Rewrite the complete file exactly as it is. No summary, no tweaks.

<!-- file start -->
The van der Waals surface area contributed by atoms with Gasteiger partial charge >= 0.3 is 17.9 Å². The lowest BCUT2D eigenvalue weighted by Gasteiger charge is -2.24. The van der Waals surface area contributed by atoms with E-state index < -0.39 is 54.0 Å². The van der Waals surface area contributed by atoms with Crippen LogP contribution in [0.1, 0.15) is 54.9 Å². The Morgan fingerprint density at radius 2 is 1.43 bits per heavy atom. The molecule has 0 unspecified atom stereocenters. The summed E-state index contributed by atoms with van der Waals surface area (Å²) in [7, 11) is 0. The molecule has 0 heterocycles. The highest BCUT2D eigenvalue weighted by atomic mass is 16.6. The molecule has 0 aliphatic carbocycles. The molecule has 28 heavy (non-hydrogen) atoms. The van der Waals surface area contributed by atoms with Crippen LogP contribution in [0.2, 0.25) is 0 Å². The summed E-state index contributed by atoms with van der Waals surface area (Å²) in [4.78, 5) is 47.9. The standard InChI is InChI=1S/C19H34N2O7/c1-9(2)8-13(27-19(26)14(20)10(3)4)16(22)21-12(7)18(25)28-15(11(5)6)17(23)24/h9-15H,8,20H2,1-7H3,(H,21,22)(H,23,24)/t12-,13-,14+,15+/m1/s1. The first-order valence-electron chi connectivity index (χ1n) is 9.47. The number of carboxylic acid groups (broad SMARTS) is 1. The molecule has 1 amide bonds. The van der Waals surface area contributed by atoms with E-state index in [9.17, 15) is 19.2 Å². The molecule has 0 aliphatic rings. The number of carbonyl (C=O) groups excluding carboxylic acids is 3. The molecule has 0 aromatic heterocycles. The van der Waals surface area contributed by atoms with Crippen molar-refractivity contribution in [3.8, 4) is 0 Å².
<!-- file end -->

The van der Waals surface area contributed by atoms with Gasteiger partial charge >= 0.3 is 17.9 Å². The lowest BCUT2D eigenvalue weighted by Gasteiger charge is -2.24. The van der Waals surface area contributed by atoms with E-state index < -0.39 is 54.0 Å². The van der Waals surface area contributed by atoms with Crippen LogP contribution in [0.1, 0.15) is 54.9 Å². The Morgan fingerprint density at radius 2 is 1.43 bits per heavy atom. The molecule has 0 unspecified atom stereocenters. The summed E-state index contributed by atoms with van der Waals surface area (Å²) in [7, 11) is 0. The molecule has 0 heterocycles. The highest BCUT2D eigenvalue weighted by atomic mass is 16.6. The molecule has 0 aliphatic carbocycles. The molecule has 28 heavy (non-hydrogen) atoms. The van der Waals surface area contributed by atoms with Crippen LogP contribution in [0.2, 0.25) is 0 Å². The summed E-state index contributed by atoms with van der Waals surface area (Å²) in [4.78, 5) is 47.9. The standard InChI is InChI=1S/C19H34N2O7/c1-9(2)8-13(27-19(26)14(20)10(3)4)16(22)21-12(7)18(25)28-15(11(5)6)17(23)24/h9-15H,8,20H2,1-7H3,(H,21,22)(H,23,24)/t12-,13-,14+,15+/m1/s1. The first-order valence-electron chi connectivity index (χ1n) is 9.47. The number of carboxylic acid groups (broad SMARTS) is 1. The molecule has 1 amide bonds. The van der Waals surface area contributed by atoms with E-state index in [9.17, 15) is 19.2 Å². The molecule has 0 aliphatic rings. The number of carbonyl (C=O) groups excluding carboxylic acids is 3. The molecule has 0 aromatic heterocycles. The van der Waals surface area contributed by atoms with Crippen molar-refractivity contribution in [3.8, 4) is 0 Å².